Pubdate: Thu, 03 Sep 2015
Source: Boulder Weekly (CO)
Copyright: 2015 Boulder Weekly
Author: Leland Rucker


As more states and countries begin to engage in the issues associated 
with marijuana prohibition, it's important that lawmakers and 
citizens alike have the best possible information to be able to make 
wise decisions in public policy and in our everyday lives.

We don't know everything about cannabis yet. After decades of 
inactivity in the U.S., it needs serious, objective study. That said, 
it's pretty frustrating to see some of the often-repeated crap being 
produced on the subject today. In too many cases, it appears that the 
difference between "causality" and "link between" aren't part of the 
journalistic pallet anymore. If there's a link, there is cause.

That's why I'm encouraged by a recent series of reports released by 
the International Centre for Science in Drug Policy, and I urge 
everyone interested in the subject to read at least the summary if 
not the entire report. The group of scientists investigated the 13 
most repeated claims on cannabis use and then tried to determine if 
there were evidence to back them up. What they indicate is that there 
is little verification to back up most of the declarations that have 
become almost rote fact by now from sheer repetition.

Number one on my own list is that cannabis can lower your IQ by up to 
eight points. I see this one constantly, especially when the 
discussion centers around youth and marijuana use. It's a horrifying 
suggestion designed specifically to evoke the fear of god in a 
parent. But what the researchers found is that scientific evidence 
that suggests cannabis use is associated with declines in IQ is lacking.

As it turns out, almost all the headlines refer to one 2012 study 
that used an earlier study "to test the association between 
persistent cannabis use and neuropsychological decline and determine 
whether decline is concentrated among adolescent-onset cannabis 
users," according to the abstract.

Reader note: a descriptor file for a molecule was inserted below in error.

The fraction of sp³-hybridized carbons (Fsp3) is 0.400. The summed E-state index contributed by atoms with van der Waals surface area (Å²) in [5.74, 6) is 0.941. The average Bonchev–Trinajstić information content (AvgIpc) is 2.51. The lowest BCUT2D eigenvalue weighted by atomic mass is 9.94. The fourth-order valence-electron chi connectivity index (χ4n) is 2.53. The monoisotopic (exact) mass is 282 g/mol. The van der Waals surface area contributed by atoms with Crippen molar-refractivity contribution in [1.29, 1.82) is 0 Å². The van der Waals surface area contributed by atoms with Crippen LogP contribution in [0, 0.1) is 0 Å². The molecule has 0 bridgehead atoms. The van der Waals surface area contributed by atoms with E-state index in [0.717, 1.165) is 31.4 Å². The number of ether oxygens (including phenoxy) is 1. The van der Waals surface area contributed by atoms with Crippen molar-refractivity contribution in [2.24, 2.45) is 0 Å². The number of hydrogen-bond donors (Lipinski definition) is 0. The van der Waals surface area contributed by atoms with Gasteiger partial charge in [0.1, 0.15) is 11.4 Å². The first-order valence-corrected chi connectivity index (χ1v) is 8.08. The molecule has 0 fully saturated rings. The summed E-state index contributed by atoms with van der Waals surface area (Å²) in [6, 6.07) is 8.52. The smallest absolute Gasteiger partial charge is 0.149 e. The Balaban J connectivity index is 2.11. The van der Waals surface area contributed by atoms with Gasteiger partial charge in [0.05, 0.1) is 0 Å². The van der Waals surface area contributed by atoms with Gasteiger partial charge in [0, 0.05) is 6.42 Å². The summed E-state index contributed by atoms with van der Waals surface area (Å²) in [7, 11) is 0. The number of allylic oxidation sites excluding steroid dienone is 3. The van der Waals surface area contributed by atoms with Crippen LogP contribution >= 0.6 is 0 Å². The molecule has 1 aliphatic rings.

Now writing a news story or headline that states that anything lowers 
IQ based on one study is problematic, but in this case, it's 
especially so. Even the study's author urged caution in 
interpretation. A tiny sample (38 people, representing 3.7 percent of 
the total study) doesn't really come up to the level of "Cannabis 
Destroys Brain Power and Lowers IQ" (Daily Mail) or "Study Shows 
Heavy Adolescent Pot Use Permanently Lowers IQ" (Forbes). (And what 
the hell is "brain power" and how is it quantified, anyway?) 
Researchers trying to duplicate the same experiment a year later 
found that the earlier study hadn't taken other socio-economic 
factors into account. The researchers also found a recent, larger 
study that found that alcohol use was associated with declines in IQ.

"Our findings suggest cannabis may not have a detrimental effect on 
cognition, once we account for other related factors, particularly 
cigarette and alcohol use," said researcher Claire Mokrysz of her 
2013 attempt at duplication. "This may suggest that previous research 
findings showing poorer cognitive performance in cannabis users may 
have resulted from the lifestyle, behavior and personal history 
typically associated with cannabis use, rather than cannabis use itself."

Another one I come across a lot is that cannabis use impairs 
cognitive function. On this one the results were inconclusive: The 
researchers found studies that offered moderate evidence that early 
onset and sustained use is associated with impairments and cognitive 
function but also found gaps in the evidence on the full range of effects.

"Given the current state of the scientific research, the simple 
assertion that cannabis leads to reduced cognitive function is 
misleading," they write. "It's also noteworthy that a systematic 
review of all longitudinal scientific studies on this topic found 
that the evidence did not support a causal relationship between 
cannabis use by young people and various psychosocial harms."

Another big claim I read about a lot and is currently listed on the 
SAM (Smart Approaches to Marijuana) website is that cannabis use, 
according to founder Kevin Sabet, "can result in serious, long-term 
consequences, like schizophrenia."

The researchers found some studies that point to a link between 
cannabis use and "the risk of symptoms associated with schizophrenia" 
and a more recent one that came to the opposite conclusion.

And, they note, if cannabis "caused" schizophrenia, we would be 
seeing those increases in the population as cannabis use rose, but 
that has not been the case. Research suggests that young people 
predisposed to schizophrenia may have their risk increased by using 
cannabis. That's hardly the same as Sabet's dire warning.

Lesson: If you're interested, read all you can about cannabis, but be 
skeptical of everything, too.

You can hear Leland discuss his most recent column and Colorado 
cannabis issues each Thursday morning on KGNU.
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MAP posted-by: Jay Bergstrom